“All reactionaries are paper tigers.” – Mao Zedong
Despite my well-known political left-leanings, I am certainly not a fan of Chairman Mao, the founder and despotic leader of Communist China. However, he was capable of some philosophical insights. His ‘Little Red Book’ was a bestseller, but then again, when almost a billion people had it forced into their hands, I have to rethink my efforts to get my own book published!
The quote above was one that intrigued me from an early age; I wondered what he meant by it. What is a reactionary, and what is a paper tiger? As I matured I began to grasp it. A paper tiger is exactly what it says; a tiger constructed from paper, which may look ferocious but has no substance. The dancing creations we see at Chinese festivals (which are usually lions, but sometimes represent tigers) come from a practical application of the craft of constructing the colourful costumes. When a lion or tiger threatened the people or livestock of a village, they would make one of these large dummies to parade around (with accompanying noise from drums and cymbals) for the creature to see, to fool it into thinking that there was a much bigger and fiercer rival in that area and force it to move elsewhere.
But what exactly is a reactionary? Someone who is only reacting to something they are presented with that they inherently do not wish to agree with nor accede to. I have come to realise that this exists in all of us, and it surfaces especially when one engages in political or theological debate. We always like to decamp to opposing sides of arguments, and generalise everything into liberal v. conservative,
socialist v. capitalist, left v. right, when those of us who try to analyse arguments realise that things are seldom simply two-sided. It would seem to be human nature – it is the foundation of sport, and the most popular forms of spectator sports would appear to be head-to-head battles between two individuals or two teams. This may well be the reason we cannot deal so easily with the crisis in Syria since there are WAY more than two sides involved – here’s a good video that tries to simplify it.
Reactionaries have become far more common in the modern world with social media! Even Andy Warhol, with his famous quip that “one day everyone will be famous for fifteen minutes” could not have envisaged the 21st century where every single one of us with an account on twitter, Facebook, disqus, tumblr, instagram, etc., etc. could claim the stage, grab the mike and express to the world our sudden opinion. Gone are the grand old days of news coverage when the BBC would seek out a university professor who had been given the time to examine an event and offer his expert analysis of what had been going on in some corner of the world. No, now it has to be as instant as the coffee granules in your cup. As soon as the hot water is poured, an aroma of news must reach our nostrils, and so everyone has to weigh in with their own favourite coffee bean blend or brand name.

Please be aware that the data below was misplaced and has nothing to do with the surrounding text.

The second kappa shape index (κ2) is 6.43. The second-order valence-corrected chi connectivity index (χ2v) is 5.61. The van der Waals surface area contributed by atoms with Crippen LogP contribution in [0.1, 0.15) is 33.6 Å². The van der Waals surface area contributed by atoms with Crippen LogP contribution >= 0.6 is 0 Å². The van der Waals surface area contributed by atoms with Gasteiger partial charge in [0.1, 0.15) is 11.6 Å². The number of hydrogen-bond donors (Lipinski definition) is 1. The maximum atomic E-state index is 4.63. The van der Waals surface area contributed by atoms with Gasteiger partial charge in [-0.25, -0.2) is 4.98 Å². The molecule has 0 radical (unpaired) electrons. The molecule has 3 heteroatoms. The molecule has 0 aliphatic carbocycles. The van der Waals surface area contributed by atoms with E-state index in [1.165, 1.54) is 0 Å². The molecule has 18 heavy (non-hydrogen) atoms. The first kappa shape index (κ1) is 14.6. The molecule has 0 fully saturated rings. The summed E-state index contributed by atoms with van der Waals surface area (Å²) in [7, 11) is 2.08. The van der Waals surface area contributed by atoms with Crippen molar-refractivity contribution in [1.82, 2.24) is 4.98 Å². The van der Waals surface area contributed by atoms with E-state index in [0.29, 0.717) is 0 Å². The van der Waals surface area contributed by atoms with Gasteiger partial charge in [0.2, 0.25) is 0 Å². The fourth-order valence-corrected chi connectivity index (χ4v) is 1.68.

This week’s news from Paris has been a prime example of the circus that we all create when tragedy strikes and tempers flare. I myself might see (or perceive) a position someone is taking that I cannot sanction or silently ignore, so I add in a commentary or video that destroys their position, then somebody else offers a good argument that exposes flaws in the arguments or points in my own ‘statement’ – each one can be argued against with a smugness that ‘we’ are being smart about it and ‘they’ are unprincipled imbeciles! This is exactly what Mao meant! Extreme positions can be brought down by simple counter-arguments, when in fact, truth usually lies somewhere in the middle; in the very difficult ground (or the painful fence!) that requires information, knowledge, thought, reason, consideration, debate, speculation, theory, analysis… conclusion? Why bother with all that when a good ‘up yours’ stance will do? When we simply assent to be reactionaries by continuing such behaviour, we have no substance, except to stand at the side of a pitch and just hope our team wins the match, and of course, argue that the referee was biased if we lose. Reactionaries are just spectators with no real influence on the outcome. Let us be the game players! Be those who are able to make careful analyses of the game we all play on this globe, devise a strategy that will win, and convince others of it’s ‘winning formula’. The rhetoric of the reactionary is just a paper exercise, and anyone with a match can turn it to ashes.
Of course, Chairman Mao missed the irony in his own statement, seeing reactionaries as those who opposed his regime, but failing to recognise how his own politics were just the revolutionary reaction to the evils that went before, and he descended into his own evils, borne from his extreme stance. I always find myself calling for balance in all things. Does that mean I’m arguing for Centrist politics? No, I actually find Centrism just too wishy-washy, but I do believe that the most effective and lasting forms of government are ones where opposing points of view can fight from their own corner while being able to compromise on certain points – that leads to stronger positions for everyone. It does require a belief in something, though! A solid base from which to argue; a soap box on which one can say “this is what I believe”, not “I’m against this…” Our politicians in Northern Ireland are notorious for saying ‘no’ far more often than they say ‘yes’!
Me? I believe in Jesus!
That should affect everything else I say and do.
Grace be with you.